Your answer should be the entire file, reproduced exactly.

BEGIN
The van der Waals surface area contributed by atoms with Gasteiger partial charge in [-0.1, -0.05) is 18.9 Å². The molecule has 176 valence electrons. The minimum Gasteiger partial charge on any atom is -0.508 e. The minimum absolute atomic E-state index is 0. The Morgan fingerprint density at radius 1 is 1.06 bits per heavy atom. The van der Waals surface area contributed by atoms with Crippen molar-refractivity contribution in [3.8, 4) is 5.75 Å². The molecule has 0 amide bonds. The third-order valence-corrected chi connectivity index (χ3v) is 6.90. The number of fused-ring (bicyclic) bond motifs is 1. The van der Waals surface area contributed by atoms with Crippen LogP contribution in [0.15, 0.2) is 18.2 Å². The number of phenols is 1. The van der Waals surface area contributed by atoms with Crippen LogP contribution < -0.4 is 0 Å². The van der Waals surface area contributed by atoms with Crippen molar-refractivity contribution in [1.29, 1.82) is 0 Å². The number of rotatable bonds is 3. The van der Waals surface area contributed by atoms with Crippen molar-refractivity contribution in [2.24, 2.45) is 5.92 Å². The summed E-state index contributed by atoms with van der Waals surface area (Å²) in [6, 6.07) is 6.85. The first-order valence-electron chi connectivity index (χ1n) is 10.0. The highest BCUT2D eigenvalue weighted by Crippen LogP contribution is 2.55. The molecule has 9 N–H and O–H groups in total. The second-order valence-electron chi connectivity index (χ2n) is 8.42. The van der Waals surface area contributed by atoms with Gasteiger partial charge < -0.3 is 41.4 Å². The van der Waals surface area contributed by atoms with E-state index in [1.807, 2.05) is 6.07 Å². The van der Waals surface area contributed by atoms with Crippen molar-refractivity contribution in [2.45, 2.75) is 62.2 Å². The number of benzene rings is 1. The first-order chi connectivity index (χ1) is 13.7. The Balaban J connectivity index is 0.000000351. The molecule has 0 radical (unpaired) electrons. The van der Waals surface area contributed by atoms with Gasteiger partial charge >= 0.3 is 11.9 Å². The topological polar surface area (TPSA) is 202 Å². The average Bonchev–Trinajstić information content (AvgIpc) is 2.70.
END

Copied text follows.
The van der Waals surface area contributed by atoms with Gasteiger partial charge in [-0.1, -0.05) is 18.9 Å². The molecule has 176 valence electrons. The minimum Gasteiger partial charge on any atom is -0.508 e. The minimum absolute atomic E-state index is 0. The Morgan fingerprint density at radius 1 is 1.06 bits per heavy atom. The van der Waals surface area contributed by atoms with Crippen molar-refractivity contribution in [3.8, 4) is 5.75 Å². The molecule has 0 amide bonds. The third-order valence-corrected chi connectivity index (χ3v) is 6.90. The number of fused-ring (bicyclic) bond motifs is 1. The van der Waals surface area contributed by atoms with Crippen LogP contribution in [0.15, 0.2) is 18.2 Å². The number of phenols is 1. The van der Waals surface area contributed by atoms with Crippen LogP contribution < -0.4 is 0 Å². The van der Waals surface area contributed by atoms with Crippen molar-refractivity contribution in [1.29, 1.82) is 0 Å². The number of rotatable bonds is 3. The van der Waals surface area contributed by atoms with Crippen molar-refractivity contribution in [2.24, 2.45) is 5.92 Å². The summed E-state index contributed by atoms with van der Waals surface area (Å²) in [6, 6.07) is 6.85. The first-order valence-electron chi connectivity index (χ1n) is 10.0. The highest BCUT2D eigenvalue weighted by Crippen LogP contribution is 2.55. The molecule has 9 N–H and O–H groups in total. The second-order valence-electron chi connectivity index (χ2n) is 8.42. The van der Waals surface area contributed by atoms with Gasteiger partial charge < -0.3 is 41.4 Å². The van der Waals surface area contributed by atoms with E-state index in [1.807, 2.05) is 6.07 Å². The van der Waals surface area contributed by atoms with Crippen molar-refractivity contribution in [2.45, 2.75) is 62.2 Å². The number of benzene rings is 1. The first-order chi connectivity index (χ1) is 13.7. The Balaban J connectivity index is 0.000000351. The molecule has 0 radical (unpaired) electrons. The van der Waals surface area contributed by atoms with Gasteiger partial charge >= 0.3 is 11.9 Å². The topological polar surface area (TPSA) is 202 Å². The average Bonchev–Trinajstić information content (AvgIpc) is 2.70.